I wasn’t well traveled enough to know that the man with the British accent was doing street marketing for his hostel. Here’s how it works. Not every hostel can be situated right where the tourists flood in. So the places on the outskirts try to snag those tourists by driving around, quickly figuring out which ones don’t already have a place to go, and offering to drive them to their place free of charge.
Rather, I thought this man was an angel sent directly as a result of my fervent prayer. Not even kidding. So I spilled out my sob story.
“Oh f*ck. That happened to me once in Colombia. Left my passport on the toilet. Came back and it was gone. Didn’t have anybody to help me then.” Didn’t know angels dropped the f-bomb, but this was going well. “You can stay at my place,” he offered.
I got into the buggy relieved and baffled at how easy that was.
Steve was no angel though. If he was, he made a pretty good impression of a crass, jaded businessman.
I needed money. Now. I was hungry. We struck a deal. He was constructing a second floor addition and would pay me to work. The daily rate for a laborer was about $10. I couldn’t turn it down.
Incredibly, Steve spoke little Spanish despite living there. I started my work day riding around in his buggy and translating as he ran errands.
At a mom and pop construction materials yard he was impatient to get his wood beams delivered. “The wood is still drying,” they explained. After some tense back and forth we left with nothing. Before leaving, the man we had been dealing with grumbled that my companion was a “codo duro”.
Back in the buggy Steve asked what he had said about him. It wasn’t meant to be translated, but since he asked, “They said you’re a hard elbow.”
“What the f*ck does that mean?!?”
“I don’t know, I’ve never heard that before. But I bet it means something like ‘asshole’.” He seemed proud of his hard edges so I was surprised when he appeared to genuinely took offense.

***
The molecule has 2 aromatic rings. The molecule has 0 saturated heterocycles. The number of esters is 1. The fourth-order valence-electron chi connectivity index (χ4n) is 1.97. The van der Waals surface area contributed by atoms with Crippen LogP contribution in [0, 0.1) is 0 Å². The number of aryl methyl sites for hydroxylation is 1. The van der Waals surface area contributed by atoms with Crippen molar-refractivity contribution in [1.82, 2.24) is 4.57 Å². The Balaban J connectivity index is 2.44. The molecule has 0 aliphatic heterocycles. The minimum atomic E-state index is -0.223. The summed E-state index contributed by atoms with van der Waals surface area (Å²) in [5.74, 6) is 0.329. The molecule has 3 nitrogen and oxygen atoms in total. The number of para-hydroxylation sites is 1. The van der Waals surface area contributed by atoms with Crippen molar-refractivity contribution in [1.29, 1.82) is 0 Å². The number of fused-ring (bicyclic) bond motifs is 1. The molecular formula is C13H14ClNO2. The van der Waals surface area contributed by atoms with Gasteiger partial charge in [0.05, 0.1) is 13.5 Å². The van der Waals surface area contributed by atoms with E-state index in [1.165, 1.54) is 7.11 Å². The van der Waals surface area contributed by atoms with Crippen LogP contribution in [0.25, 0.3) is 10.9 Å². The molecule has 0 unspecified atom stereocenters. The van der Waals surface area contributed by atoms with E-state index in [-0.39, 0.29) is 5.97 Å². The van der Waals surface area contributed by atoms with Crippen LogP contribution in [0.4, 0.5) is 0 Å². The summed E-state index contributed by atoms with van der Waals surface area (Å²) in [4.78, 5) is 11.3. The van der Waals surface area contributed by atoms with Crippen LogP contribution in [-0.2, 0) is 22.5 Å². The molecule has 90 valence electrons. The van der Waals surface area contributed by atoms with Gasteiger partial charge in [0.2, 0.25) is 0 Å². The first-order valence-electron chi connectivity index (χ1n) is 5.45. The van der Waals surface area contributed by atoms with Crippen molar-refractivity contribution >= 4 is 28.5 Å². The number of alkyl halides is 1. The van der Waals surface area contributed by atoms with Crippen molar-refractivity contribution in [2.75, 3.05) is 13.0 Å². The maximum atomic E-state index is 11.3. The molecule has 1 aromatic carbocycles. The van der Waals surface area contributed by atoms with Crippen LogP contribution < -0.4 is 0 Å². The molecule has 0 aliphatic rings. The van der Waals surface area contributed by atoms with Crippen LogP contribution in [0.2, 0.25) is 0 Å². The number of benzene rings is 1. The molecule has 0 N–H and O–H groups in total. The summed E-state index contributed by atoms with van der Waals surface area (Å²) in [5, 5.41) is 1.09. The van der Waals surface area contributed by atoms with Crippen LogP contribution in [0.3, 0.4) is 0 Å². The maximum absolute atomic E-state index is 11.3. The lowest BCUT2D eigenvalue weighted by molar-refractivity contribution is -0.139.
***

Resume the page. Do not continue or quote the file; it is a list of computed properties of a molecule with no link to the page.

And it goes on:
That was my last cushy task for the day. The rest consisted of various construction tasks with Juan, the other hired hand.
We were tasked with transferring a mound of concrete blocks from the ground to a stack on the second floor. We went about it the most efficient way: Juan stood on the ground and hurled a block up to the sky, I stood at the edge of the roof and caught it. Over and over, block by block.
I’m used to hard labor. My summer job in college involved hauling survey equipment through mosquito infested wetlands. So the first fifty blocks were a breeze.
But they kept coming. In the thick coastal heat, amplified by the surface of the roof, I was gushing sweat. It tickled my face and slicked my hands and forearms forcing me to work harder to maintain my grip. The blocks kept coming and I became lightheaded. I envisioned myself collapsing over the edge with exhaustion. Of course, I managed to hold it together.
Out of Trouble
On my second day in Puerto Escondido I relaxed. I lounged on the beach. Got a series of cold drinks with little umbrellas. It was like living in a travel brochure.
My mom wired $200 to Steve. It was enough to have a good time for the rest of my stay and buy a bus ticket out of town. And to pay Steve for my room.
Of all the ways Steve helped me in my time of need, it was his Skype account that saved me. I used it to call my mom and explain how royally I had screwed myself over. I didn’t want to alarm her – yeah right – so I gave her a calm rundown of the facts suppressing the storm of anxiety roiling my belly.
Of course, wiring money to a stranger in a foreign country was totally new to her. The banker was incredulous. This was like Exhibit A in Common Phone Scams, 101. “Oh yeah, sure. Your son called you from Mexico and needs you to wire money to some random guy? Haven’t heard that one before.” Her assurances that the $200 was a small risk to get her son back prevailed.
When it was all said and done, it was an ordeal but not the worst thing that could have happened. I got smarter after that. I always made sure to have a copy of my passport and a backup wad of cash. For a while I sewed a secret compartment in my underwear or stuffed money in my sock. Now I always travel with family and friends. We typically load up each adult with cash, an ID, and a credit or debit card. No more plastic corners chafing my inner thigh.
It also deepened my empathy for people in trouble. Yes, manipulative people can play you. But you never know. I was plunged into dire necessity for a morning. It’s the event I reach back to in my mind’s eye when someone knocks on my door in tears and smelling of booze and asks to make a call on my phone. And then asks for ten dollars.
After all, you never know when that person will be you.